Five times he said it. The words soaked into my already saturated ears as we sat in the B-Line Diner. Dr. Wilkinson had just finished a morning speaking session about stewardship at a conference at which I was due to perform the following evening, and we huddled in the back of the hotel restaurant for a few moments of quiet conversation.
Less than a year earlier, in June 2016, he had been the one to launch my ministry, announcing to an audience of nearly 400 that it was my dream to perform "The Bema" drama at conferences and churches nation-wide, and that the people who could help me accomplish that goal were in the room. I was shaken near to tears at his speech, not only because that very dream had recently become mine, but because until that moment, we had never been introduced, much less discussed our dreams.
In early 2016, I had been commissioned to prepare a one-man drama about a raptured man’s experience before the Judgement Seat of Christ to be performed a single time at a June conference, themed “generosity." I had said yes for two reasons. First, I was the proud owner of an acting degree from the CalBaptist University School of Theatre and to make a paycheck with such a diploma is a coveted prize. Second, and most importantly, I wanted answers.
After graduating a Christian childhood with honors (high school worship band leader, occasional teacher of the university theatre Bible study, and multi-short-term-mission-trip-goer), I had gone to work for a church, never pausing to ask why I had chosen this faith. But when I felt that church had wronged me, I bypassed the land of questions entirely and headed straight for the valley of anger. I abandoned the God who loved me and, for three years, did my best to play the prodigal, satisfying every carnal desire my mind could conjure. But no parable could have prepared me for the lonely anguish of a life separated from the life-giver. I wallowed in bitterness at the "godly" people of whom I disapproved while ignoring the loving calls of those wishing to lead me back to a place of peace. Dissatisfaction shortly grew to anguish and I knew that I couldn't survive much longer in that valley, so when I was presented the opportunity to explore a character forced to see his life through God's eyes, I jumped at the chance. No more hiding. Finally I would have my answers.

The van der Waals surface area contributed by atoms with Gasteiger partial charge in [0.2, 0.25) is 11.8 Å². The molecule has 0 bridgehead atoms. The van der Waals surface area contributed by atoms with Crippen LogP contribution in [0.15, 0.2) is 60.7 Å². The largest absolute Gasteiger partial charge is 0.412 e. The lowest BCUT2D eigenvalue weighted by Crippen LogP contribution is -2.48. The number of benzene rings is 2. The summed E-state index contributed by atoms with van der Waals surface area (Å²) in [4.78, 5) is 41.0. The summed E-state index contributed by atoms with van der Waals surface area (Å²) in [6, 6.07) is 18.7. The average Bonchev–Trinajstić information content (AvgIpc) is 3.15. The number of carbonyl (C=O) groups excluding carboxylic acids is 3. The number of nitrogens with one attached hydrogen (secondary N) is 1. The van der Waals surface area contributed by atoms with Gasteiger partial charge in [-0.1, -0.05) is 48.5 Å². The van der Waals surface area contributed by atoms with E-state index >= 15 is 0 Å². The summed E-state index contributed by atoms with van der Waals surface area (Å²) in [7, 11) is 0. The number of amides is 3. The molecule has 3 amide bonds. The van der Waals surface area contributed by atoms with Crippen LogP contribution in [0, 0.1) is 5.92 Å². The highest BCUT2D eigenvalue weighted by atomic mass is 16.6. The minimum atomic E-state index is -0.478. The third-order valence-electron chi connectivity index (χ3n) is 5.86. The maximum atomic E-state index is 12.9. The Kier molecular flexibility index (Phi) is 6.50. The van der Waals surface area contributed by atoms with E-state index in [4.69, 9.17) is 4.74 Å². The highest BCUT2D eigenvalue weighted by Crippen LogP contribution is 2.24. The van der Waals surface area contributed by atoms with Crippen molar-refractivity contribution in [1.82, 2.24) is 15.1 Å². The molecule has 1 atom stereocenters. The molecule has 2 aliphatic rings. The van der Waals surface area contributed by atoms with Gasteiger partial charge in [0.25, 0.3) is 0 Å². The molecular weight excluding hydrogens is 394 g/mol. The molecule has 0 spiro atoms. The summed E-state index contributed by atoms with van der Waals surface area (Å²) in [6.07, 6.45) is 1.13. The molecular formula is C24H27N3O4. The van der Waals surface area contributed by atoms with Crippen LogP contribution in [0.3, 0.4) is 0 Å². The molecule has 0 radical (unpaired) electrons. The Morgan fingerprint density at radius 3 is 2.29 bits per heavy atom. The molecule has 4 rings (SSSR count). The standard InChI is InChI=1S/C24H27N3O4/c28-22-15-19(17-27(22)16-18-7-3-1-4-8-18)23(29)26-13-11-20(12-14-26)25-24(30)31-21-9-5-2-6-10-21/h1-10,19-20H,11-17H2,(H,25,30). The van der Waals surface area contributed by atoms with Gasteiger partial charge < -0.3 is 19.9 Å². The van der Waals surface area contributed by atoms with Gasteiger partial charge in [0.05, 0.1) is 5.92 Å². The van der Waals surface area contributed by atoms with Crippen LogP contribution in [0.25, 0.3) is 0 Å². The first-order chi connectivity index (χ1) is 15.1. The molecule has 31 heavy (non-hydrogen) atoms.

As I studied and rehearsed, the eternal words took the painstaking journey from my mouth to my head and down to my heart, sinking their roots deep into the newly-fertile ground. I had seen the wasteland in the absence of the Grace of God but didn't know how to escape alone, so I did the one thing I had never quite grasped before. I prayed. I prayed for God to bless my memory. I prayed that I would learn the truth behind the words, instead of just emotionally parroting them back to an audience. I prayed for humility. I prayed for courage to change my lifestyle. I prayed that it would not all end after only one day in June 2016. And I told the Lord that if He would change me, He could have my life to use as He pleased.
Enter Dr. Bruce Wilkinson, a man I respected greatly but with whom I had never been acquainted, to proclaim to the world that I now serve our God.
Then we sat, nine months later, in a diner: I, holding on to every word, hoping to glean direction for a newly formed ministry, he, delightfully holding his sandwich.
It always captures me the way more experienced and accomplished people regard my questions about life's twists and turns. I call them "the elders." Not the OLD-ers, for their qualification is not principally based on age, though it is a factor. They allow the faintest joyful smirk, and answer as if they know by heart the trials I now face. When I first saw that look years ago, I thought it's giver mocked me, or at least didn't take me seriously. But in that diner, I finally understood where the tiny spring of joy found its origin. He knew where this uncertain road would take me, and it would be a glorious place, if I would stay the course! As I asked with fresh boldness, the fringes of fear still clinging to my sentences, he was pleased to gently direct me on my way, careful to repeat a simple instruction:
"Don't let it die."
His tone was calm, seasoned in steadfastness, but not lacking urgency. There would certainly be chasms in the road ahead, and I would certainly struggle in ways yet unknown to me, but I could certainly succeed if I vowed not to let my dream die.
That elder has his own dream; in part, it is to help people like me - like all of us - to move forward on our own journeys. My dream is to open eyes to the principles of godly stewardship, generosity and eternal rewards through the art of storytelling. So I tell stories about forever. I am not perfect, and in just over a year of traveling this road, I have experienced more chasms than ever before. But I have also seen miracles, joy, blessings, laughter, courage, patience and determination like I never could have imagined.
I'll tell you about them one day. It will make one heck of a great story.